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Murder in the Dark

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Armonico: Handel Dixit Dominus

February 3rd 7:30 pm

 

HANDEL DIXIT DOMINUS – F SCARLATTI DANIELE

HANDEL DIXIT DOMINUS – F SCARLATTI DANIELE

In one of the bible’s most epic and incredible stories, Scarlatti brings to life a tale of betrayal, courage, faith, and love. The story of Daniel in the Lion’s Den lay hidden in a library for centuries. Unearthed by Armonico Consort, this treasure is one of the most dramatic oratorios ever set to music. Le Figaro (Paris) claimed that our last Scarlatti discovery was ‘the greatest classical find of the century’. We think this World Premiere is even greater and one not to be missed.

To finish the programme, we present one of Handel’s greatest and most dramatic choral works – Dixit Dominus. Handel was also a European who, like Francesco, lived and worked in England, so it seems fitting to honour them both in this way.

This performance is generously supported by Hilary Eldridge, member of the Conductor’s Circle

FRANCESCO SCARLATTI
DANIELE (World Premiere)

FRANCESCO SCARLATTI
MISERERE MEI

GEORGE FRIDERIC HANDEL
DIXIT DOMINU

ARMONICO CONSORT
DIRECTOR | CHRISTOPHER MONKS

Details

Date:
February 3rd
Time:
7:30 pm
Event Categories:
,

Other

Price:
£35.84, £32.48, £29.12
Bronze discount applies
Prices include 12% booking fee
Show Times:
Saturday 3rd February at 7.30pm

Event Reviews

  • Fairy Powered Productions - Courie Amado Juneau

    Armonico Consort return with another triumphant blast of Baroque splendour with two works by Scarlatti coupled with a piece from the ever popular Handel.

    Daniele – lost for several centuries – is basically a non-staged opera. A myriad of very interesting musical textures are cunningly woven through the piece including soloists, duets, trios and it’s bookended by a robust chorus. Drama and passion in the best tradition of the Baroque era; this is certainly a magnificent find which I’m sure will earn Armonico (and Scarlatti) many more fans – especially as they are about to record the work for Xmas release.

    The chorus (AC Academy Warwick and Scholars) were a force of nature with tons of power and an impressively sonorous sound. The Baroque Players were simply thrilling! A period correct trumpet (no valves) and strings using what sounded like gut gave the orchestra a gorgeously mellow sound compared to modern, brasher strings. Also, with so few players (just 2 each of first and second violins, violas and lower strings) it really was a chamber orchestra. These smaller forces gave the scoring a refreshing clarity which can be lost in the larger modern orchestral forces. All the more impressive also that the balance of singers vs instrumentalists was so well defined given the quantity of singers. This is a testament to the expert conducting of Director Christopher Monks, giving us a tastefully authentic reading that imbued these 18th Century works with an electric, youthful energy which made the music sound thoroughly modern and alive.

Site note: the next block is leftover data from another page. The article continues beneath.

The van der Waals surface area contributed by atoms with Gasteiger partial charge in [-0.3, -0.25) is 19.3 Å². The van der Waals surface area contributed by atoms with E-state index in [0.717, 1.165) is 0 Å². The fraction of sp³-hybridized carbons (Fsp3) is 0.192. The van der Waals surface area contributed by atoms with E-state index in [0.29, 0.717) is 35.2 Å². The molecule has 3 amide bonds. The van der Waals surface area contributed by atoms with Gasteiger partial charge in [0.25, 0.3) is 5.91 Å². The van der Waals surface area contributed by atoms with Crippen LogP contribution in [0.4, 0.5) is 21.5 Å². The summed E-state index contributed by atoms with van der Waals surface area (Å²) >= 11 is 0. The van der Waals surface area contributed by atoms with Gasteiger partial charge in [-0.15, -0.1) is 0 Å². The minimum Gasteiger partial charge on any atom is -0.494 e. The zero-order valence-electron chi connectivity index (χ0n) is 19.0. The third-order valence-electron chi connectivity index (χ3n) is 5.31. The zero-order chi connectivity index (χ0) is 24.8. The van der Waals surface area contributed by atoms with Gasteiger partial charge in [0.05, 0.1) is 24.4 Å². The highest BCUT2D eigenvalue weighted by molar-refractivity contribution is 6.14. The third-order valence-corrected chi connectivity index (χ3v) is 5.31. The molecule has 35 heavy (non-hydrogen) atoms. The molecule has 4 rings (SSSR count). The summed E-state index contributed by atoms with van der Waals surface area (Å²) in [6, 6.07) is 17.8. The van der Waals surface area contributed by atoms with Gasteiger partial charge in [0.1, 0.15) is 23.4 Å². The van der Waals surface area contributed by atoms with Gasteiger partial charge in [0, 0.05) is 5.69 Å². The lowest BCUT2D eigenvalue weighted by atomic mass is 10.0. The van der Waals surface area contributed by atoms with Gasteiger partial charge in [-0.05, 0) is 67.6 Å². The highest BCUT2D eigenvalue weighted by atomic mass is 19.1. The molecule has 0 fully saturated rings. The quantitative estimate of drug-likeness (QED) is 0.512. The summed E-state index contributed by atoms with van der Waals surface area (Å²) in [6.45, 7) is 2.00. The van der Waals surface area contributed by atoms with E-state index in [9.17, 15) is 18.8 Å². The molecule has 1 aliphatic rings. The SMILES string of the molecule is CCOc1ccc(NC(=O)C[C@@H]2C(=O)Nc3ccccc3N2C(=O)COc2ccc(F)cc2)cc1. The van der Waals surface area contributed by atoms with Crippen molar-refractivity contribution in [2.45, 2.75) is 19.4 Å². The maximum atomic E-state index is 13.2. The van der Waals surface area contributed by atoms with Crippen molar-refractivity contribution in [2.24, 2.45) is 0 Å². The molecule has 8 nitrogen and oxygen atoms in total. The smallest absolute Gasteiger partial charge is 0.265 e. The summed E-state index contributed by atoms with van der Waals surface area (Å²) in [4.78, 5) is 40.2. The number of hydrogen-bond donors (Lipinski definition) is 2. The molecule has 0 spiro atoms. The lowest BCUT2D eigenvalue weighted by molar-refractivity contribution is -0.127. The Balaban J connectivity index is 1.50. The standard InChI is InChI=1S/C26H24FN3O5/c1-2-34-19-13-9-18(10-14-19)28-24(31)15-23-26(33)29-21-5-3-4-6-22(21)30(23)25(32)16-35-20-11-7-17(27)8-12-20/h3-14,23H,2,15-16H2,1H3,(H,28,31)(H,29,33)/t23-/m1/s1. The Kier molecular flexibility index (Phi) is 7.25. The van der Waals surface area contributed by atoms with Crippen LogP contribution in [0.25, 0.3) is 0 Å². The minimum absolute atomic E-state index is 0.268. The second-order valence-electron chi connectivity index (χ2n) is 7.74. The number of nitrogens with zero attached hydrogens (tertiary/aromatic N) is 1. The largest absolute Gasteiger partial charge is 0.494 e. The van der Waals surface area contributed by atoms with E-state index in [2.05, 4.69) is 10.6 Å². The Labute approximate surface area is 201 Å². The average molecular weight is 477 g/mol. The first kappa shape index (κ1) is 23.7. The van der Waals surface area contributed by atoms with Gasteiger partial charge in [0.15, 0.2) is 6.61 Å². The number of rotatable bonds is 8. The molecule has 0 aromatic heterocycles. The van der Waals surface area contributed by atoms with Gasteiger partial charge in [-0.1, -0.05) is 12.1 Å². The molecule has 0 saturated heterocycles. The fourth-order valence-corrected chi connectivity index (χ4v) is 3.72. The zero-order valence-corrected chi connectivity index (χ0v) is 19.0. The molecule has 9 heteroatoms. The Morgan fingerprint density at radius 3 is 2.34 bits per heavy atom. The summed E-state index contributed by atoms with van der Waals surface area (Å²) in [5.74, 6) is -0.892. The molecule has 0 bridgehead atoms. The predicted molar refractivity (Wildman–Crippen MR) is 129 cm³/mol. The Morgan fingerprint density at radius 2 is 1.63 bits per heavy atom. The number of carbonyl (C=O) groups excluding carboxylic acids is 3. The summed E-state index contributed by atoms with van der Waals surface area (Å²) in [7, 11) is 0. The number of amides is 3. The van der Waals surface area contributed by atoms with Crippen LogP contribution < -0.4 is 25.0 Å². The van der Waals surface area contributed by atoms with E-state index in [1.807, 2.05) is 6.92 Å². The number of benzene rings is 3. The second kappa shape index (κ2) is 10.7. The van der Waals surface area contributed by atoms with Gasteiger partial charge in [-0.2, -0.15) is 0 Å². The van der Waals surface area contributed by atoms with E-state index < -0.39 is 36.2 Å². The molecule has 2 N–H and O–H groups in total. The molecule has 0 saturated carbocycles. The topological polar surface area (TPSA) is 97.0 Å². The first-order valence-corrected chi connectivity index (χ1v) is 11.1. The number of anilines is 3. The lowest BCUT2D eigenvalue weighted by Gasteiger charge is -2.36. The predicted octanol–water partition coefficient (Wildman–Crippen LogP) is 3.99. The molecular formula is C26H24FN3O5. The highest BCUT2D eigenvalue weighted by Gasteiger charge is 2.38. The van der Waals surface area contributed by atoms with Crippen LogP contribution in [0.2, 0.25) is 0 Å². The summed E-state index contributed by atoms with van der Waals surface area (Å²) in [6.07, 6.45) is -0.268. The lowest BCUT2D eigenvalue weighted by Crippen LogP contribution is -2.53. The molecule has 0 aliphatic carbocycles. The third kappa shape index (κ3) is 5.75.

Double bassist Andrew Durban and cellist Hetti Price leapt all over the fretboard and were incredibly tight as a unit in a mesmerising display. Like listening to one instrument playing double stops an octave apart! For me, the organ and cello duet sections really stood out in a sumptuous combination that transported the senses, giving me my absolute favourite moments of the night.

    The ladies who played Darius and Angel and the chap who played the Dragon Demon were special standouts among the vocalists (though the entire ensemble were fantastic) but I cannot name them in person as the programme didn’t list who was playing who.

    Speaking of which, the libretto was very difficult to follow and I’m not even sure that the Miserere Mei was included in full. Many operas sung in foreign languages are enhanced with surtitles on stage – which would have been fantastically helpful for those of us in the audience who didn’t speak fluent Latin.

    In the second half we were thoroughly entertained by Scarlatti’s Miserere Mei and Handel’s Dixit Dominus – the Handel was especially thrilling for me. We lost the trumpets power in the second half and the orchestra looked tiny but you’d never have known it. The strings really dug in and their florid runs were scintillating. We had even more vocal soloists than in Daniele, giving us a widened pallet of colours to enjoy – genius scoring by Handel (as always).

    If you haven’t seen the Armonico Consort you will have the chance to rapidly remedy that unfortunate situation as they return to Malvern Theatres in both April and June this year. Tonight was yet another wonderful feast of musical perfection. Bravo!


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